will add up, but I’d gladly wait an extra few seconds or minutes for my tests to
finish in exchange for my tests actually giving me confidence that my
application will work when I ship it to users.

In addition to this, you should probably use Jest’s capabilities for only
running tests relevant to your changes while developing your tests so the
difference wont be perceivable when running the test suite locally.

For actual unit testing

This is a very common misconception: “To unit test a react component you must
use shallow rendering so other components are not rendered.” It’s true that
shallow rendering doesn’t render other components (as demonstrated above),
what’s wrong with this is that it’s way too heavy handed because it doesn’t
render any other components. You don’t get a choice.

Not only does shallow rendering not render third party components, it doesn’t
even render in-file components. For example, the <Fade /> component we have
above is an implementation detail of the <HiddenMessage /> component, but
because we’re shallow rendering <Fade /> isn’t rendered so changes to that
component could break our application but not our test. That’s a major issue in
my mind and is evidence to me that we’re testing implementation details.

In addition, you can definitely unit test react components without shallow
rendering. Checkout the section near the end for an example of such a test (uses
React Testing Library, but you could do this with enzyme as well) that uses Jest
mocking to mock out the <CSSTransition /> component.

I should add that I generally am against mocking even third party components
100% of the time. The argument for mocking third party components I often hear
Testing composed components introduces new dependencies that might trigger an error while the unit itself might still work as intended..
But isn’t the point of testing to be confident the application works? Who cares
if your unit works if the app is broken? I definitely want to know if the
third party component I’m using breaks my use case. I mean, I’m not going to
rewrite their entire test base, but if I can easily test my use case by not
mocking out their component then why not do that and get the extra confidence?

I should also add that
I’m in favor of relying more heavily on integration testing.
When you do this, you need to unit test fewer of your simple components and wind
up only having to unit test edge cases for components (which can mock all they
want). But even in these situations, I still think it leads to more confidence
and a more maintainable testbase when you’re explicit about which components are
being mocked and which are being rendered by doing full mounting and explicit

Without shallow rendering

I’m a huge believer of the guiding principle of
React Testing Library:

The more your tests resemble the way your software is used, the more confidence they can give you.
 — Kent C. Dodds 👋

That’s why I wrote the library in the first place. As a side-note to this
shallow rendering post, I want to mention there are fewer ways for you to do
things that are impossible for the user to do. Here’s the list of things that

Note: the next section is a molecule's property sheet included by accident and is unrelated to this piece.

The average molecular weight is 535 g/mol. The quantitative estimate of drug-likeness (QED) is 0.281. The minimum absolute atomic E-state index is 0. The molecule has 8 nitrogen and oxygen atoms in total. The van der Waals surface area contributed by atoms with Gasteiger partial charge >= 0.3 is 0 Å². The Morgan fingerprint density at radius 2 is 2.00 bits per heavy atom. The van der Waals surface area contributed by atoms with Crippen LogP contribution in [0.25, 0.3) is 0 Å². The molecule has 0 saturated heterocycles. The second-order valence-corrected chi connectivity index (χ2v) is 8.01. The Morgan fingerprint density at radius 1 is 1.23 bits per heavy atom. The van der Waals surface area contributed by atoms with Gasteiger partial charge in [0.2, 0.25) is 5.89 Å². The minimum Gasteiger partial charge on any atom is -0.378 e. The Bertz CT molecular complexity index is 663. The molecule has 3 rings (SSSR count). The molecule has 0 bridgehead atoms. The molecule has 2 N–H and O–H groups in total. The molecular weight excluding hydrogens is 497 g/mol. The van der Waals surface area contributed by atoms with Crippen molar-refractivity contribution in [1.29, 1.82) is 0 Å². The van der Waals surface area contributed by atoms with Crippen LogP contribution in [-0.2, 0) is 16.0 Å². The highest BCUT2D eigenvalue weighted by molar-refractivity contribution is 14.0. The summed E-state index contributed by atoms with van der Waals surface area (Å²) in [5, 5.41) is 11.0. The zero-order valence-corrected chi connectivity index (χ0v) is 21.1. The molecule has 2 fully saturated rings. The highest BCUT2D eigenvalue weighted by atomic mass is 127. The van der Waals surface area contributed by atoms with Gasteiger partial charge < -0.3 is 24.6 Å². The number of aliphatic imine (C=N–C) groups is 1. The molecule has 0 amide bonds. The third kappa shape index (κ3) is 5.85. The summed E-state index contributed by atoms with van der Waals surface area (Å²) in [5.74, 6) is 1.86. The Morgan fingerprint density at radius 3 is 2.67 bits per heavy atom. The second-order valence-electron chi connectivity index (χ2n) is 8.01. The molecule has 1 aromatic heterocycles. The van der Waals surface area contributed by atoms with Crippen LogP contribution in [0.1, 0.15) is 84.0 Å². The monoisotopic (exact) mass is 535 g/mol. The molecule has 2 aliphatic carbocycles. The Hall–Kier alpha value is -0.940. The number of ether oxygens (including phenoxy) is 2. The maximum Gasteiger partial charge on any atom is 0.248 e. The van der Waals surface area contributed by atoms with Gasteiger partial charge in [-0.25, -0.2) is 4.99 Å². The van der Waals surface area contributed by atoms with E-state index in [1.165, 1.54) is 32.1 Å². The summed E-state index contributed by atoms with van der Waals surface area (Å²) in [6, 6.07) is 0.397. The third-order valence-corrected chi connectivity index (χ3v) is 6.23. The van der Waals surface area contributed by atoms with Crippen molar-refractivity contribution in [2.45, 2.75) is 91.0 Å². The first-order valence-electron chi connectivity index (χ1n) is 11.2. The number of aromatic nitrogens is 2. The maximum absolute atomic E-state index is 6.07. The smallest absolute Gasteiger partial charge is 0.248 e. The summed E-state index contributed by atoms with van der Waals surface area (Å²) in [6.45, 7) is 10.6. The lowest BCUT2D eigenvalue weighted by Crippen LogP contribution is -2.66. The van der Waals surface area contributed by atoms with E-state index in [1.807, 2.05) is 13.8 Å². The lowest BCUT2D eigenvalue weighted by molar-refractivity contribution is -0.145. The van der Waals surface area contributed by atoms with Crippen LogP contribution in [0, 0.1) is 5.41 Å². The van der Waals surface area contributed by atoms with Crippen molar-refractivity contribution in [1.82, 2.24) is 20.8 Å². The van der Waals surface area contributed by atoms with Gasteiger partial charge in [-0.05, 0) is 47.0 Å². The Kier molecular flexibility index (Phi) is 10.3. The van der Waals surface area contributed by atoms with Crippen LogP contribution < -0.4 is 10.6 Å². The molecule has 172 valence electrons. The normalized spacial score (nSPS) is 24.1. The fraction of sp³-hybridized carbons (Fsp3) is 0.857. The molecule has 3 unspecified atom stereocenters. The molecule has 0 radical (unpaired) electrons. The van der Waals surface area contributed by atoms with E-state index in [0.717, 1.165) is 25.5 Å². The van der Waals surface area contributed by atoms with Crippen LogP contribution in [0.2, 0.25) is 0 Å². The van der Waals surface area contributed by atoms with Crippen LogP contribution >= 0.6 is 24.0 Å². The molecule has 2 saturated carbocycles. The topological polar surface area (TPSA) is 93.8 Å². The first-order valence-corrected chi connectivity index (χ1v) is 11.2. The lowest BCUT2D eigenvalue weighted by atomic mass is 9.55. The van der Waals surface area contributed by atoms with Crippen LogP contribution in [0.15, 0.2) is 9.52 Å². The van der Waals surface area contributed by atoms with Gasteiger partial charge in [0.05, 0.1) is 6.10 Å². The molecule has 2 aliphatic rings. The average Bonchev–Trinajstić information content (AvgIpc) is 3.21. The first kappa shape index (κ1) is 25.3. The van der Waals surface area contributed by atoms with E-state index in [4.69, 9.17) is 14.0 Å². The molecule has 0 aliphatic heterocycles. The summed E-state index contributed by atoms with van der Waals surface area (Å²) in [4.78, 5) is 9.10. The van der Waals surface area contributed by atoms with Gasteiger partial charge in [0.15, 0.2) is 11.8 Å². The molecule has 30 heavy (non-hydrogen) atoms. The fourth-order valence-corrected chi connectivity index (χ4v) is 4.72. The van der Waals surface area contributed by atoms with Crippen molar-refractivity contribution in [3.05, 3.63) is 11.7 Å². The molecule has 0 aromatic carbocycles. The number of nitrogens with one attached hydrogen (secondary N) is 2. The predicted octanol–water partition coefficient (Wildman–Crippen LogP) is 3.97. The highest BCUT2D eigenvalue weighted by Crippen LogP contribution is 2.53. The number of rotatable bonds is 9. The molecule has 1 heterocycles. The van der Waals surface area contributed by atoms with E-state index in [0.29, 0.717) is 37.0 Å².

React Testing Library cannot do (out of the box):

  1. shallow rendering
  2. Static rendering (like enzyme’s
    render function).
  3. Pretty much most of enzyme’s methods to query elements (like
    find) which
    include the ability to find by a component class or even its displayName
    (again, the user does not care what your component is called and neither
    should your test). Note: React Testing Library supports querying for
    elements in ways that encourage accessibility in your components and more
    maintainable tests.
  4. Getting a component instance (like enzyme’s
  5. Getting and setting a component’s props (props())
  6. Getting and setting a component’s state (state())

All of these things are things which users of your component cannot do, so your
tests shouldn’t do them either. Below is a test of the <HiddenMessage />
component which resembles the way a user would use your component much more
closely. In addition, it can verify that you’re using <CSSTransition />
properly (something the shallow rendering example was incapable of doing).

import {render, screen} from '@testing-library/react'
import userEvent from '@testing-library/user-event'
import * as React from 'react'
import {CSSTransition} from 'react-transition-group'

import {HiddenMessage} from '../hidden-message'

// NOTE: you do NOT have to do this in every test.
// Learn more about Jest's __mocks__ directory:
// https://jestjs.io/docs/en/manual-mocks
jest.mock('react-transition-group', () => {
  return {
    CSSTransition: jest.fn(({children, in: show}) => (show ? children : null)),

test('you can mock things with jest.mock', () => {
  render(<HiddenMessage initialShow={true} />)
  const toggleButton = screen.getByText(/toggle/i)

  const context = expect.any(Object)
  const children = expect.any(Object)
  const defaultProps = {children, timeout: 1000, className: 'fade'}

    {in: true, ...defaultProps},
  expect(screen.getByText(/hello world/i)).not.toBeNull()



  expect(screen.queryByText(/hello world/i)).toBeNull()
    {in: false, ...defaultProps},


A few weeks ago, my DevTipsWithKent (my weekdaily
livestream on YouTube) I livestreamed
Migrating from shallow rendering react components to explicit component mocks“.
In that I demonstrate some of the pitfalls of shallow rendering I describe above
as well as how to use jest mocking instead.

I hope this is helpful! We’re all just trying our best to deliver an awesome
experience to users. I wish you luck in that endeavor!


Someone brought this up:

Shallow wrapper is good to test small independent components. With proper
serializer it allows to have clear and understandable snapshots.

I very rarely use snapshot testing with react and I certainly wouldn’t use it
with shallow. That’s a recipe for implementation details. The whole snapshot is
nothing but implementation details (it’s full of component and prop names that
change all the time on refactors). It’ll fail any time you touch the component
and the git diff for the snapshot will look almost identical to the one for your
changes to the component.

This will make people careless about changes to the snapshot updates because
they change all the time. So it’s basically worthless (almost worse than no
tests because it makes you think you’re covered when you’re not and you won’t
write proper tests because they’re in place).

I do think that snapshots can be useful though. For more about this from me,
checkout another blog post:

Effective Snapshot Testing

I hope that helps!